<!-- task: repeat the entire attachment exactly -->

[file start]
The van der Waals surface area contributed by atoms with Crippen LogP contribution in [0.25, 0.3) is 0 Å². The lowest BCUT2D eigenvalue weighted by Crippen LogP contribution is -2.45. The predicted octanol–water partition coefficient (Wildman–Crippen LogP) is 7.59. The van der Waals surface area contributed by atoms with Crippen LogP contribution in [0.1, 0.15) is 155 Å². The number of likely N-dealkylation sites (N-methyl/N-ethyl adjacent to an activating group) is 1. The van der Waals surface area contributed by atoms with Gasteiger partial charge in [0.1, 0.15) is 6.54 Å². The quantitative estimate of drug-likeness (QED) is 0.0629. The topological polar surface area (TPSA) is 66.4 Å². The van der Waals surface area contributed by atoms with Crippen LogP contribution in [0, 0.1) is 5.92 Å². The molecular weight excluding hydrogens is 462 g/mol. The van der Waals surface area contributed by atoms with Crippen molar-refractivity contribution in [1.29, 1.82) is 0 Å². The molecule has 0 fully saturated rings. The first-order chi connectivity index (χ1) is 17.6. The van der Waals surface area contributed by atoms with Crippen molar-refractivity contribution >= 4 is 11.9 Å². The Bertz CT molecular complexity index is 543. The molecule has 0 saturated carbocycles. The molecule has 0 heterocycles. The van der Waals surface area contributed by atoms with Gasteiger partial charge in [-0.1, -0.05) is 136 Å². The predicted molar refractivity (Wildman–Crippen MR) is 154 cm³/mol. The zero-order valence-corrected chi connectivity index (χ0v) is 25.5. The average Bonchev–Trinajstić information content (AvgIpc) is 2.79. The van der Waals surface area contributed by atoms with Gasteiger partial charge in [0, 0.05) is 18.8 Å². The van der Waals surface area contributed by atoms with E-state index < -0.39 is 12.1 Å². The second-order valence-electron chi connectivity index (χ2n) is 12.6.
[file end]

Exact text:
The van der Waals surface area contributed by atoms with Crippen LogP contribution in [0.25, 0.3) is 0 Å². The lowest BCUT2D eigenvalue weighted by Crippen LogP contribution is -2.45. The predicted octanol–water partition coefficient (Wildman–Crippen LogP) is 7.59. The van der Waals surface area contributed by atoms with Crippen LogP contribution in [0.1, 0.15) is 155 Å². The number of likely N-dealkylation sites (N-methyl/N-ethyl adjacent to an activating group) is 1. The van der Waals surface area contributed by atoms with Gasteiger partial charge in [0.1, 0.15) is 6.54 Å². The quantitative estimate of drug-likeness (QED) is 0.0629. The topological polar surface area (TPSA) is 66.4 Å². The van der Waals surface area contributed by atoms with Crippen LogP contribution in [0, 0.1) is 5.92 Å². The molecular weight excluding hydrogens is 462 g/mol. The van der Waals surface area contributed by atoms with Crippen molar-refractivity contribution in [1.29, 1.82) is 0 Å². The molecule has 0 fully saturated rings. The first-order chi connectivity index (χ1) is 17.6. The van der Waals surface area contributed by atoms with Crippen molar-refractivity contribution >= 4 is 11.9 Å². The Bertz CT molecular complexity index is 543. The molecule has 0 saturated carbocycles. The molecule has 0 heterocycles. The van der Waals surface area contributed by atoms with Gasteiger partial charge in [-0.1, -0.05) is 136 Å². The predicted molar refractivity (Wildman–Crippen MR) is 154 cm³/mol. The zero-order valence-corrected chi connectivity index (χ0v) is 25.5. The average Bonchev–Trinajstić information content (AvgIpc) is 2.79. The van der Waals surface area contributed by atoms with Gasteiger partial charge in [0, 0.05) is 18.8 Å². The van der Waals surface area contributed by atoms with E-state index < -0.39 is 12.1 Å². The second-order valence-electron chi connectivity index (χ2n) is 12.6.